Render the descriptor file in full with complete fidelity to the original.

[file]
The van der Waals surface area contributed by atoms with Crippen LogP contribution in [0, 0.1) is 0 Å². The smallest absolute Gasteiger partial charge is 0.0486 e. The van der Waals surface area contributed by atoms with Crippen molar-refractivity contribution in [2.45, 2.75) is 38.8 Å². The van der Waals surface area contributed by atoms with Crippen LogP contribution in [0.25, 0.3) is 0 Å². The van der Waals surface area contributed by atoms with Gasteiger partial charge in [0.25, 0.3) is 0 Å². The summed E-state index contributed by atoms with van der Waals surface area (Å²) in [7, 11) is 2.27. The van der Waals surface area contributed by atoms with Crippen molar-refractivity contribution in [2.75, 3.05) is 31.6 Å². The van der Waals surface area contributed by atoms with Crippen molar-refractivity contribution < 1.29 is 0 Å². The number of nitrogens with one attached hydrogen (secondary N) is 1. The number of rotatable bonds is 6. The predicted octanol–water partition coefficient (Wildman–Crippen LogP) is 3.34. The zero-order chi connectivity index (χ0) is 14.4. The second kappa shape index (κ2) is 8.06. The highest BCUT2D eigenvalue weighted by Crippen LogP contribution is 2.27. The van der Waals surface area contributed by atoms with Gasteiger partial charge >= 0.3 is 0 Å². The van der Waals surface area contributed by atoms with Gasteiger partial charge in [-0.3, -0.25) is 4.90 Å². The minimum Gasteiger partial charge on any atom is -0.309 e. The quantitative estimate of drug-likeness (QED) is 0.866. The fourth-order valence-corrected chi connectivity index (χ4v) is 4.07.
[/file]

The van der Waals surface area contributed by atoms with Crippen LogP contribution in [0, 0.1) is 0 Å². The smallest absolute Gasteiger partial charge is 0.0486 e. The van der Waals surface area contributed by atoms with Crippen molar-refractivity contribution in [2.45, 2.75) is 38.8 Å². The van der Waals surface area contributed by atoms with Crippen LogP contribution in [0.25, 0.3) is 0 Å². The van der Waals surface area contributed by atoms with Gasteiger partial charge in [0.25, 0.3) is 0 Å². The summed E-state index contributed by atoms with van der Waals surface area (Å²) in [7, 11) is 2.27. The van der Waals surface area contributed by atoms with Crippen molar-refractivity contribution in [2.75, 3.05) is 31.6 Å². The van der Waals surface area contributed by atoms with Crippen molar-refractivity contribution < 1.29 is 0 Å². The number of nitrogens with one attached hydrogen (secondary N) is 1. The number of rotatable bonds is 6. The predicted octanol–water partition coefficient (Wildman–Crippen LogP) is 3.34. The zero-order chi connectivity index (χ0) is 14.4. The second kappa shape index (κ2) is 8.06. The highest BCUT2D eigenvalue weighted by Crippen LogP contribution is 2.27. The van der Waals surface area contributed by atoms with Gasteiger partial charge >= 0.3 is 0 Å². The van der Waals surface area contributed by atoms with Gasteiger partial charge in [-0.3, -0.25) is 4.90 Å². The minimum Gasteiger partial charge on any atom is -0.309 e. The quantitative estimate of drug-likeness (QED) is 0.866. The fourth-order valence-corrected chi connectivity index (χ4v) is 4.07.